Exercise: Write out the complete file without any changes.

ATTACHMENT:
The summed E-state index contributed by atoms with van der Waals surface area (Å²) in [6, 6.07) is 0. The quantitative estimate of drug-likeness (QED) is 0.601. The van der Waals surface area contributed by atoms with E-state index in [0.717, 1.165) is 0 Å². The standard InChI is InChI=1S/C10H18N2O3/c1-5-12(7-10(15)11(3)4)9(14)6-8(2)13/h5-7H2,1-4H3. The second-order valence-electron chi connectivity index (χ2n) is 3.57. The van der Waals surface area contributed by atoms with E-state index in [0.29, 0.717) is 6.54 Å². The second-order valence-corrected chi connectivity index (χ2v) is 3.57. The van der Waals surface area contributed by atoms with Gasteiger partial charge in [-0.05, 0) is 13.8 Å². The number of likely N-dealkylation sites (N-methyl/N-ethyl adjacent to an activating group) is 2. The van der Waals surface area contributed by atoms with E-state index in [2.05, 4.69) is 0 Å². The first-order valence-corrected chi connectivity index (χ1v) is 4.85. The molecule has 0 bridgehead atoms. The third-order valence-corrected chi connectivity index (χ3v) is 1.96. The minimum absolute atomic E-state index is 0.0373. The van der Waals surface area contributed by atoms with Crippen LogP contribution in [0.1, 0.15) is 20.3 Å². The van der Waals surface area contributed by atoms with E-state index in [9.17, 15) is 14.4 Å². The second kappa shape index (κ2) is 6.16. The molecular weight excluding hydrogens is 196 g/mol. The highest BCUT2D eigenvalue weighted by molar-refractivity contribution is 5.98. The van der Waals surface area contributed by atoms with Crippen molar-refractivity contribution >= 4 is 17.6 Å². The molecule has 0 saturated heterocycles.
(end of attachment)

The summed E-state index contributed by atoms with van der Waals surface area (Å²) in [6, 6.07) is 0. The quantitative estimate of drug-likeness (QED) is 0.601. The van der Waals surface area contributed by atoms with E-state index in [0.717, 1.165) is 0 Å². The standard InChI is InChI=1S/C10H18N2O3/c1-5-12(7-10(15)11(3)4)9(14)6-8(2)13/h5-7H2,1-4H3. The second-order valence-electron chi connectivity index (χ2n) is 3.57. The van der Waals surface area contributed by atoms with E-state index in [0.29, 0.717) is 6.54 Å². The second-order valence-corrected chi connectivity index (χ2v) is 3.57. The van der Waals surface area contributed by atoms with Gasteiger partial charge in [-0.05, 0) is 13.8 Å². The number of likely N-dealkylation sites (N-methyl/N-ethyl adjacent to an activating group) is 2. The van der Waals surface area contributed by atoms with E-state index in [2.05, 4.69) is 0 Å². The first-order valence-corrected chi connectivity index (χ1v) is 4.85. The molecule has 0 bridgehead atoms. The third-order valence-corrected chi connectivity index (χ3v) is 1.96. The minimum absolute atomic E-state index is 0.0373. The van der Waals surface area contributed by atoms with Crippen LogP contribution in [0.1, 0.15) is 20.3 Å². The van der Waals surface area contributed by atoms with E-state index in [9.17, 15) is 14.4 Å². The second kappa shape index (κ2) is 6.16. The molecular weight excluding hydrogens is 196 g/mol. The highest BCUT2D eigenvalue weighted by molar-refractivity contribution is 5.98. The van der Waals surface area contributed by atoms with Crippen molar-refractivity contribution >= 4 is 17.6 Å². The molecule has 0 saturated heterocycles.